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A Musical Road Trip

Weekly5 • Edition #19 • Atzur, Desperate Journalist, Kendal, Foy Vance, Nebno

Today, the Weekly5 present itself once again as a colourful bouquet. The musical diversity remains a never-ending fascination for me. Even after 13 years, the admiration for artists who create great things across stylistic boundaries remains unbroken.

In this newsletter, I, therefore, recommend fresh material from European musicians. We embark on a musical road trip that spans the continent.

From Vienna to Barcelona, we ponder the meaning of home. Then over to London to shatter stereotypes. Next, we stop in postmodern Toulouse and dance our hearts out. Finally, in Northern Ireland, we look for our inner strength to dive into a new universe from Switzerland later on.

Atzur – Home to Home

Snow-covered fields pass by the windscreen. From Barcelona to Vienna - and back. This is how the continent-spanning anthem Home to Home by the Austrian-Spanish duo Atzur came into being. And there is this question: What is home, actually?

“And I've been afraid, cierro los ojos temo no volver,” Patricia Trost sings. “I close my eyes, afraid not to return.” The doubts are underpinned with longing and a sense of adventure but equally melancholy sounds of homesickness. Home to Home is torn, and yet optimism takes over at the end.

The drama of Home to Home is perfectly staged. In the best Florence + The Machine manner, Atzur build a power-packed monument. The sound is oversized, driven by pure conviction, and garnished with a good portion of pathos. A captivating mixture that throws you back to naked existence.

Desperate Journalist – Personality Girlfriend

It starts off trotting. Personality Girlfriend, the latest single by London post-punkers Desperate Journalist, is not a flawless genre gem - and all the more exciting for that very reason. Robert Hardy's guitar lurches around the corner like a sports car on a mountain pass.

The band around singer Jo Bevan, founded in 2012, amalgamates indie rock with prairie dust, covered with the melancholic ambience of post-punk. But Personality Girlfriend doesn't really leave you depressed. The track is too raw, too powerful, and too driving for that.

“The song is also a riposte to the tired old cultural trope that a woman has to be incredibly strong and some kind of paragon of virtue to be valuable or interesting,” Bevan says of the song. It's a gripping foretaste of Maximum Sorrow, the group's fourth studio album, released on 2 July.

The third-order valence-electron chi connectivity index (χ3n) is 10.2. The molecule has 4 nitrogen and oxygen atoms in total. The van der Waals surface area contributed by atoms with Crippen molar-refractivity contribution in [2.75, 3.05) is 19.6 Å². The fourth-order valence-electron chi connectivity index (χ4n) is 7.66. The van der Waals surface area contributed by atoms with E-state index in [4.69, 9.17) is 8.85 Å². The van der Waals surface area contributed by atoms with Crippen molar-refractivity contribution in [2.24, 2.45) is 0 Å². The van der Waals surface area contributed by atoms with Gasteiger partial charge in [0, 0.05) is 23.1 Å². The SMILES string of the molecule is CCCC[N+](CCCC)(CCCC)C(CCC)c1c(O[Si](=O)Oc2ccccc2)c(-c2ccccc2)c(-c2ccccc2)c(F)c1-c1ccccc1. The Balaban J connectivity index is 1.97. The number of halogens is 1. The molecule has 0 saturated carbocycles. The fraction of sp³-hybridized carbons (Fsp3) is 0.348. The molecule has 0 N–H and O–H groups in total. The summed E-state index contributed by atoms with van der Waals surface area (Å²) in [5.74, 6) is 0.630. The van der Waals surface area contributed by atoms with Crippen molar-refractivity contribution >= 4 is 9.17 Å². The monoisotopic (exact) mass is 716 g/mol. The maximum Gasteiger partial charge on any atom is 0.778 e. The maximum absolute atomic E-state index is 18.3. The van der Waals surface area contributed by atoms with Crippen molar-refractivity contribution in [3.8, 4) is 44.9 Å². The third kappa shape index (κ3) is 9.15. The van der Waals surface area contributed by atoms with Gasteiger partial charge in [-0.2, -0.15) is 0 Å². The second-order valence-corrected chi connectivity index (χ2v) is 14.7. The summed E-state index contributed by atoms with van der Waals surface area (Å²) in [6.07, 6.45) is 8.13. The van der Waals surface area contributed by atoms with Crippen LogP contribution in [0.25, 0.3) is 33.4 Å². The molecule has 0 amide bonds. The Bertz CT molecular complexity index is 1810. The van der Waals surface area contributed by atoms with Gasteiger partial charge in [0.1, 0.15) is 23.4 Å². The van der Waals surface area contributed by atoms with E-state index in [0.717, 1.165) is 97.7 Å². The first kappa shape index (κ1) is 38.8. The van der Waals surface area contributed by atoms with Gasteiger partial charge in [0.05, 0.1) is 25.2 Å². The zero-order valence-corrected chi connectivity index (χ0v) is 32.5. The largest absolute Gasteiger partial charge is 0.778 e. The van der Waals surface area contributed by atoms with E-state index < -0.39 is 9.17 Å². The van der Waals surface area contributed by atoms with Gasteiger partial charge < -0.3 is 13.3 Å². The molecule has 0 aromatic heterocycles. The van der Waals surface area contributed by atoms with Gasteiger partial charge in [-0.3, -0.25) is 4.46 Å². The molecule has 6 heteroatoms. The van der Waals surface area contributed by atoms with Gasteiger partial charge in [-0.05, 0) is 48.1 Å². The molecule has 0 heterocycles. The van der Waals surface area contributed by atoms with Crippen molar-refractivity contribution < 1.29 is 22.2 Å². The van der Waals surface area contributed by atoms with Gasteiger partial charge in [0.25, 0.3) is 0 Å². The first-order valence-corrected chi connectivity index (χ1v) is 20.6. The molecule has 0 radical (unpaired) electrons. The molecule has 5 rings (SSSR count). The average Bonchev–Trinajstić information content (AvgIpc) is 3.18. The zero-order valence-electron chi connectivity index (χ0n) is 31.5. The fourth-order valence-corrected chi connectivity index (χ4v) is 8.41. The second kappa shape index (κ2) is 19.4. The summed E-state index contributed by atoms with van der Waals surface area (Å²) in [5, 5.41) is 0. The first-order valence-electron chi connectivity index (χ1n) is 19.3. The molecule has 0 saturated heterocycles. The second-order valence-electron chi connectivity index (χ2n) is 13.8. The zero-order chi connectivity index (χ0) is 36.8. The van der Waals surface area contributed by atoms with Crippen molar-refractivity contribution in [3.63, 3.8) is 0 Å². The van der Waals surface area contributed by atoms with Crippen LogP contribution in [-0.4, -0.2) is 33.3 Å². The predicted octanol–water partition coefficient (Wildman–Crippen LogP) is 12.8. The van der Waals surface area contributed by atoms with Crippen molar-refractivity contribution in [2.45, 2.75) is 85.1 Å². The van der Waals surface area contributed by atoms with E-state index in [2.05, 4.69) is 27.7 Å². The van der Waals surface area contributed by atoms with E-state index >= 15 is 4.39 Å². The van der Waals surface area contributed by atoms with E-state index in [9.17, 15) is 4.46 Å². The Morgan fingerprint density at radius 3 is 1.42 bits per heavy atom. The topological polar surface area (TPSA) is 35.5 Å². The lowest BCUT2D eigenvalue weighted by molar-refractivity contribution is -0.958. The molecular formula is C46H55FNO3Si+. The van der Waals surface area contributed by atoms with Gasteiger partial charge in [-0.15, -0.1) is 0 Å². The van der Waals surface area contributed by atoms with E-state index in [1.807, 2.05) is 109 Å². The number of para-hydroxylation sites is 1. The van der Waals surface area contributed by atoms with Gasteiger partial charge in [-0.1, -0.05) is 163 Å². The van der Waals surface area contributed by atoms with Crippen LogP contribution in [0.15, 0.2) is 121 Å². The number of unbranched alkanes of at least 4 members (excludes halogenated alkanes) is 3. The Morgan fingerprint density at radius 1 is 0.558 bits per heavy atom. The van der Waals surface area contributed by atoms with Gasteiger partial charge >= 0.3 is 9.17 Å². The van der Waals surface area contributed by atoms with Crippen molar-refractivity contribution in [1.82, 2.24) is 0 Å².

Kendal – Pastaga (feat. David Caretta)

“You control your body.” Really? Because Pastaga (Pastis) by the Toulouse-based producer Kendal is just as spicy a drug as the alcoholic aniseed drink. And it may taste just as good to some - or not.

One thing is clear: Pastaga is liquid doping for the dancing leg. Kendal synthesizes an exaggerated 80s vibe and neon-coloured synth wave. Axel Foley meets cyberpunk in a post-apocalyptic disco. Have we landed in the past or the future? Doesn't matter, as long as we're whirling across the dancefloor next to Marty McFly on a hoverboard.

The ambivalence of the track is fascinating. There is a dark bass hammering overlaid with colourful synthesizer escapades. There are familiar retro airs, but futuristic holograms dance in your head.

Foy Vance – Sapling

It is the most powerful-voiced moustache in music - apart from Freddy Mercury, perhaps. Northern Irishman Foy Vance makes you forget time and space. His work, deeply rooted in folk and alt-country, is overwhelming and straightforward. The definition of indomitable beauty. A crown jewel of harmony.

With Sapling, Vance proves once again what his opus is cut from. A powerful ballad that bores directly into the soul like a dagger. Filled with heartbreak and self-doubt.

I will look, get inside myself for a home
Find only a sapling in search of an oak
Better to start my love, oh it's a start my love
But am I strong enough?

Nebno – Eyote

Eyote is the first piece Manon Schlittler has released under the new alias Nebno. But only the name is fresh; the sound is fortunately still an ethereal force.

The Swiss artist times a threatening image: a small boat on stormy waters. “Caught in the ocean, out of control.” Eyote is a metaphor for emotional chaos, shimmeringly instrumentalised. A powerful piece of sound art that seems at once familiar and yet otherworldly.

Nebno takes us into a universe that exists deep within us. She reveals the innermost of our being, the deepest fears, the most honest love. To do this, she tears the window to our own heart wide open, unprotected from the elements. Eyote exemplifies Nebno's profoundly personal music, which - freed from any structural notions - flows directly from her soul.

Disclosure: I wrote a press release for Manon Schlittler in 2019.

And that concludes another issue of Weekly5. Of course, always with the faint hope that I have recommended at least one song that will touch you and accompany you from now on.

If this is the case, please share this newsletter with your friends. Because maybe you feel the same way: Nothing is more beautiful than sharing a piece of music with your loved ones.

All the best,